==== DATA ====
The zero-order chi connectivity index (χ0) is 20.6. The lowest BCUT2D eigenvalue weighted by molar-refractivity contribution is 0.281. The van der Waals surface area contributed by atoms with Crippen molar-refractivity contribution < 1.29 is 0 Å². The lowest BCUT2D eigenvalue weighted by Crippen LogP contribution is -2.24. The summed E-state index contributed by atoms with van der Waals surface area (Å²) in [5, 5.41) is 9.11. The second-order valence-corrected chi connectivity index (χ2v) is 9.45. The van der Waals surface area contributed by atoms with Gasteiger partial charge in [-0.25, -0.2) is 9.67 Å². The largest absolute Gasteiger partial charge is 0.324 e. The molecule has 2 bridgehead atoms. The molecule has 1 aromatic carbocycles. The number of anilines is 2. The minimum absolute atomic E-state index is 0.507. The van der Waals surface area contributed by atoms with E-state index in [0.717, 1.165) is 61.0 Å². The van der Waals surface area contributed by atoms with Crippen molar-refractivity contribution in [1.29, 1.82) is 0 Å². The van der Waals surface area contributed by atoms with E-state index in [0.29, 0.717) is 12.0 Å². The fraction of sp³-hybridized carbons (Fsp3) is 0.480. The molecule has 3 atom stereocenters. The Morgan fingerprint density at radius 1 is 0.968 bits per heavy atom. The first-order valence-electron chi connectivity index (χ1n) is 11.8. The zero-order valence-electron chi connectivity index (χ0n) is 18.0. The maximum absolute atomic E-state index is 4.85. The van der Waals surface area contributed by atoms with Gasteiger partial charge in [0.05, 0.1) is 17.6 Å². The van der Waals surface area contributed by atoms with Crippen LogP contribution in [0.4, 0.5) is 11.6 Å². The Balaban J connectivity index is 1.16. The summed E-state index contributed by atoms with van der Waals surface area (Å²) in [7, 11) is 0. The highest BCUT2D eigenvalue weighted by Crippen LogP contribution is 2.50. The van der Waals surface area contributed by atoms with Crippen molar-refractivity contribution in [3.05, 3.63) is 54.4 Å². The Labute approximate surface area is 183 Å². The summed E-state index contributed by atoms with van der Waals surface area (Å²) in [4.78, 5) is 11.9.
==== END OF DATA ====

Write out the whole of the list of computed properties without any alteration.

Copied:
The zero-order chi connectivity index (χ0) is 20.6. The lowest BCUT2D eigenvalue weighted by molar-refractivity contribution is 0.281. The van der Waals surface area contributed by atoms with Crippen molar-refractivity contribution < 1.29 is 0 Å². The lowest BCUT2D eigenvalue weighted by Crippen LogP contribution is -2.24. The summed E-state index contributed by atoms with van der Waals surface area (Å²) in [5, 5.41) is 9.11. The second-order valence-corrected chi connectivity index (χ2v) is 9.45. The van der Waals surface area contributed by atoms with Gasteiger partial charge in [-0.25, -0.2) is 9.67 Å². The largest absolute Gasteiger partial charge is 0.324 e. The molecule has 2 bridgehead atoms. The molecule has 1 aromatic carbocycles. The number of anilines is 2. The minimum absolute atomic E-state index is 0.507. The van der Waals surface area contributed by atoms with E-state index in [0.717, 1.165) is 61.0 Å². The van der Waals surface area contributed by atoms with Crippen molar-refractivity contribution in [1.29, 1.82) is 0 Å². The van der Waals surface area contributed by atoms with E-state index in [0.29, 0.717) is 12.0 Å². The fraction of sp³-hybridized carbons (Fsp3) is 0.480. The molecule has 3 atom stereocenters. The Morgan fingerprint density at radius 1 is 0.968 bits per heavy atom. The first-order valence-electron chi connectivity index (χ1n) is 11.8. The zero-order valence-electron chi connectivity index (χ0n) is 18.0. The maximum absolute atomic E-state index is 4.85. The van der Waals surface area contributed by atoms with Gasteiger partial charge in [0.05, 0.1) is 17.6 Å². The van der Waals surface area contributed by atoms with Crippen LogP contribution in [0.4, 0.5) is 11.6 Å². The Balaban J connectivity index is 1.16. The summed E-state index contributed by atoms with van der Waals surface area (Å²) in [7, 11) is 0. The highest BCUT2D eigenvalue weighted by Crippen LogP contribution is 2.50. The van der Waals surface area contributed by atoms with Crippen molar-refractivity contribution in [3.05, 3.63) is 54.4 Å². The Labute approximate surface area is 183 Å². The summed E-state index contributed by atoms with van der Waals surface area (Å²) in [4.78, 5) is 11.9.